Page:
Slinky is our AKC registered black-and-brindle Scottish Terrier. While she is our personal pet, she’s also a top-notch mama, with every puppy thriving beautifully.  She is companionable (likes to be around people) and has just a smidgen of mischief built in!  She likes to go exploring in the woods without asking, but also is happy to make herself at home on the couch…without asking.  So we definitely have a warm place in our hearts for Scotties!

Kenzie is a black, full-blooded Scottish Terrier, with the typical short legs and big ears. She’s a little shy among people, but she’s a great little doggie, and an excellent mother. She is registered with the American Canine Association (ACA).

Reddy” is a gorgeous red Miniature Poodle, and the father of all our puppies. He’s got lots of spring in his heels, and will pester for attention if you have lots of time on your hands.  We co-own him with a nearby brother, for breeding purposes, but he’s also a family pet. He’s intelligent and highly motivated.  He is also AKC registered.

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Country of Origin:Scotland

  • Activity Level:high
  • Grooming Level:high
  • Trainability:moderate
  • Adaptability:high
  • Kid/Pet Friendly:sometimes
  • Average Size:Small
  • Average Lifespan:11-13 years
  • Prey Drive:high
  • Watchdog:very alert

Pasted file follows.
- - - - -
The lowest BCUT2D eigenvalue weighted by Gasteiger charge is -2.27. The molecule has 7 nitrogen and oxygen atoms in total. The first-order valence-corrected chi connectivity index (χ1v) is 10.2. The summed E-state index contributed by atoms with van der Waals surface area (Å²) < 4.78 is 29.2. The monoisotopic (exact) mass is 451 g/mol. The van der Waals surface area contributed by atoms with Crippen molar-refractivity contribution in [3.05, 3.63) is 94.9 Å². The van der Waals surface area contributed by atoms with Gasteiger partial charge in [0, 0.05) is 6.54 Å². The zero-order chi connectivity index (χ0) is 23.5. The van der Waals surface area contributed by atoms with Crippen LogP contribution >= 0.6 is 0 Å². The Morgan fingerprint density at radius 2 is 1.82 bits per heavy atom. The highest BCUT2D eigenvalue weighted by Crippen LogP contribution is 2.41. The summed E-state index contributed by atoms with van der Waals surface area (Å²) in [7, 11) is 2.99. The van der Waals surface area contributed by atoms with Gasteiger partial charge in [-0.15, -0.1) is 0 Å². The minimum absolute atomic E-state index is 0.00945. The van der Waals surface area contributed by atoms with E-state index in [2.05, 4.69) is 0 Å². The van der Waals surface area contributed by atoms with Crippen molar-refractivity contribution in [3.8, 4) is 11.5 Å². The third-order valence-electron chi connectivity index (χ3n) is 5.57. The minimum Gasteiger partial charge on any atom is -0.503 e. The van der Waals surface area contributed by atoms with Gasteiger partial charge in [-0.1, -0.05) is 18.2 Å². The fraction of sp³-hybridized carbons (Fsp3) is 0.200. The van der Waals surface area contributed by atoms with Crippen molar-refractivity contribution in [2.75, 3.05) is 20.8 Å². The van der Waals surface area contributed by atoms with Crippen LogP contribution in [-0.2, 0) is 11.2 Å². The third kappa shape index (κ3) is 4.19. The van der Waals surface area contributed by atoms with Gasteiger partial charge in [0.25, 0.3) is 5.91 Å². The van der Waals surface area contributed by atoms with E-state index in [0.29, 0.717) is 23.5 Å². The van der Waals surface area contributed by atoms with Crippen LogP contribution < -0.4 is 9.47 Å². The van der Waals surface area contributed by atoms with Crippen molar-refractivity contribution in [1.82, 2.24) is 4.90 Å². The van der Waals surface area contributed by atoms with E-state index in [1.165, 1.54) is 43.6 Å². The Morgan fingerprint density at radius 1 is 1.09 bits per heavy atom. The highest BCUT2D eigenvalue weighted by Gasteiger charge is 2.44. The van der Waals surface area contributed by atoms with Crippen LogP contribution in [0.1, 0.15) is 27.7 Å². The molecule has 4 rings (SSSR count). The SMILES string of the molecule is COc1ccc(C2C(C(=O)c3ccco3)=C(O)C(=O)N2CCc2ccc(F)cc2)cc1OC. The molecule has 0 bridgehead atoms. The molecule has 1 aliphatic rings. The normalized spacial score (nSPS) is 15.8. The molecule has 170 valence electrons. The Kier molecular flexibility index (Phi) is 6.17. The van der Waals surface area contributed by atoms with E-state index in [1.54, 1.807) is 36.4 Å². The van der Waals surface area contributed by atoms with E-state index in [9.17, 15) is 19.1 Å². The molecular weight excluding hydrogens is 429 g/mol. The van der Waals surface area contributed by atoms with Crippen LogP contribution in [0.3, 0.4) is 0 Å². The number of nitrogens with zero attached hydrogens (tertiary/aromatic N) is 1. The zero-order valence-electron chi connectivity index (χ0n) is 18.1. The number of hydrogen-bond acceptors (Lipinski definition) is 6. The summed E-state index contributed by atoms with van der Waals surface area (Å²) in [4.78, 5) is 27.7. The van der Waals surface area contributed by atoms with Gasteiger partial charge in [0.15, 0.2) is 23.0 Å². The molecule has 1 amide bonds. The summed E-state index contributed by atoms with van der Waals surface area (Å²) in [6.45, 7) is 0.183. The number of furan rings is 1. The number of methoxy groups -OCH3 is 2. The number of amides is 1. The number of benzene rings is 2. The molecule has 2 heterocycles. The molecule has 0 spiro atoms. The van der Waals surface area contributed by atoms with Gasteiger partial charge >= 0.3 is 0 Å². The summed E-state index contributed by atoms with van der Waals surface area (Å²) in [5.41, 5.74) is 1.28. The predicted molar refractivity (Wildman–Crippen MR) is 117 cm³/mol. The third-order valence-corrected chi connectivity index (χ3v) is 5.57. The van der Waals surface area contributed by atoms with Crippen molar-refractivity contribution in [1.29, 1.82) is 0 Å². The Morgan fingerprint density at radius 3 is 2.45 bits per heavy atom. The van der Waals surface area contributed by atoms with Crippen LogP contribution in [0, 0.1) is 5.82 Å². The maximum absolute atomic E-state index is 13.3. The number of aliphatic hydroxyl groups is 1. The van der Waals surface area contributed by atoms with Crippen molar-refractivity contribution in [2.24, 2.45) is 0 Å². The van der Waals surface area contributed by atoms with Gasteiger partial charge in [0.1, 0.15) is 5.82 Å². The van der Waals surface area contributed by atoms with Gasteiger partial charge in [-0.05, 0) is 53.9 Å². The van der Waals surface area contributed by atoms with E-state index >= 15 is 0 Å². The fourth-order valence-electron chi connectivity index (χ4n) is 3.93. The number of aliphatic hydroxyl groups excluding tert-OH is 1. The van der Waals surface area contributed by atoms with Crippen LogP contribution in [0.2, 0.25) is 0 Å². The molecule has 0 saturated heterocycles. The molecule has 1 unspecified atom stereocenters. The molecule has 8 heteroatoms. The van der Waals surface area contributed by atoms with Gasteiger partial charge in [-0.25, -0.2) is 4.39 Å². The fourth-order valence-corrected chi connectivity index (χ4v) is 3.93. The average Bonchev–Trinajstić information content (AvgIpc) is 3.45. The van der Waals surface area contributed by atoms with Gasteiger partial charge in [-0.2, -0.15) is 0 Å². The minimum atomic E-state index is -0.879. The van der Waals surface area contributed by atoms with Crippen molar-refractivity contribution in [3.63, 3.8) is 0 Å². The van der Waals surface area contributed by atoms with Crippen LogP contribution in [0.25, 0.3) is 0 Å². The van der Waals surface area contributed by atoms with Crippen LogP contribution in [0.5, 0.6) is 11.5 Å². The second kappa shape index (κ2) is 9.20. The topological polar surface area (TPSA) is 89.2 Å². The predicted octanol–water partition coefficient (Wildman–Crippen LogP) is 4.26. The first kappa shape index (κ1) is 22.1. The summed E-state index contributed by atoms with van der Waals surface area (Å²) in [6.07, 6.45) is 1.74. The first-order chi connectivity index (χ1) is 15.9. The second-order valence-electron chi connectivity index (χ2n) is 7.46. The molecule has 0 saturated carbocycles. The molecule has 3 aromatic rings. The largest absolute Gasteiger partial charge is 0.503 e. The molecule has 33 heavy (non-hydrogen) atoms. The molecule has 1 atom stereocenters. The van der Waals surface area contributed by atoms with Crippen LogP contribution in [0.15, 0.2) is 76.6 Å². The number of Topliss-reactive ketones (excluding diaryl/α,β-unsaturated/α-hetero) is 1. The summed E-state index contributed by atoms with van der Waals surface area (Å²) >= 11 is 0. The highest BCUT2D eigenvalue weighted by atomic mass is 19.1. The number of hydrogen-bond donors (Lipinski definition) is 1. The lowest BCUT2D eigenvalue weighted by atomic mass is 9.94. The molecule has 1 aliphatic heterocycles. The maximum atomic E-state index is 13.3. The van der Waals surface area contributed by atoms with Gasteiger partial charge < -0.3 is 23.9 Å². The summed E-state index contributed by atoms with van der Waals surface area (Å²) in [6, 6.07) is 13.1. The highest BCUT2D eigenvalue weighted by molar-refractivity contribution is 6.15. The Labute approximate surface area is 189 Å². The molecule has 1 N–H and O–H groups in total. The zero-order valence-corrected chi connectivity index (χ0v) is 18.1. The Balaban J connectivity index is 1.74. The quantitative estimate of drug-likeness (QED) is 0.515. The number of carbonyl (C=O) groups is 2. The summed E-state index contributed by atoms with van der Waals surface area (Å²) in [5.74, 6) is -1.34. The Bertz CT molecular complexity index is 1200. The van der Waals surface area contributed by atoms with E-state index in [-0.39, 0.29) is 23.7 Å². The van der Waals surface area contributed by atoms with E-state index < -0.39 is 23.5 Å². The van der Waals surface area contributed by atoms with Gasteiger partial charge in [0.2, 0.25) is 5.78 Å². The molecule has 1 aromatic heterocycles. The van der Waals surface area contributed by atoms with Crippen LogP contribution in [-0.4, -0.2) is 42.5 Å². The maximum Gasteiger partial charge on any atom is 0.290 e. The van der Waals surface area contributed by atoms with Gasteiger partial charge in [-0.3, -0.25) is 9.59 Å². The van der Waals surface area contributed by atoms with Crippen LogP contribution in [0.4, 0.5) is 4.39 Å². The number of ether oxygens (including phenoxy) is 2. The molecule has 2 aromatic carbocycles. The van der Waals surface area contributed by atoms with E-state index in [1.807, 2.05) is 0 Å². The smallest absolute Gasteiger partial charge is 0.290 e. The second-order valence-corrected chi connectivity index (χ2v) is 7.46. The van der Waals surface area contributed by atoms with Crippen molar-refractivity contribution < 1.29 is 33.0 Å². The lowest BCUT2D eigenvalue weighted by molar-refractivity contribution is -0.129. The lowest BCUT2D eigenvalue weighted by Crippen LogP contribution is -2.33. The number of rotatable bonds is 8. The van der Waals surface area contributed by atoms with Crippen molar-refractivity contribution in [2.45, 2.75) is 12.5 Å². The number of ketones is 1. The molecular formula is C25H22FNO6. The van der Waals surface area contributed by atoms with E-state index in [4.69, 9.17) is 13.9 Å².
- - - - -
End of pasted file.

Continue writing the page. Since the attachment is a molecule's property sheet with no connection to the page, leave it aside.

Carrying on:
• Registered?:aca, akc
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Scottish Terrier Breed Profile





Owner Experience


Activity Level


Life Span

Did You Know?

The Scottish Terrier, nicknamed the “Scotland Kid” and also known as the Aberdeen Terrier, is one sturdy and valiant terrier. A popular choice over the years at the Westminster Kennel Club Show, last winning Best in Show in 2010, the hypoallergenic Scottish Terrier was first recognized by the AKC in 1885. One of five terrier breeds originating from Scotland (Cairn, Skye, Dandie Dinmont, and West Highland), the history of this dog breed is a long one although not fully traceable.

The Scottie has left a mark in pop culture as well. The dog breed has been the “First Dog” of the United States twice, once for President Franklin D. Roosevelt and again for Ronald Reagan. And, how can we forget his role in an all-time favorite Disney Film, playing Jock in Lady and the Tramp?

The Scottish Terrier is the definition of a fearless little sparkplug. Small in stature but large in voice and heart, they will be an alert and effective watchdog and surely ward off intruders or even startle the occasional Fed Ex man. The Scottie will love your kids, family, and friends and be a loyal companion.

They are generally friendly with other dogs, but will have no issues giving a random cat a good chase – it’s just what Terriers do. The Scottish Terrier can be a bit stubborn and feisty at times, and is known to be one of the most determined breeds out there when he focuses in on something.

The Scottish Terrier is very versatile in terms of how much space they need. One one hand, being a high energy terrier, they are very happy with a large yard and home to roam about. That being said, with proper exercise, they can adapt well to apartment living because of their smaller size.

Scottish Terriers are indifferent when it comes to climate, being okay with warm or cool, but, like all dogs, are vulnerable to extremes of either. They are not a dog that will like long lengths of alone time, and this could lead to anxious or destructive behavior.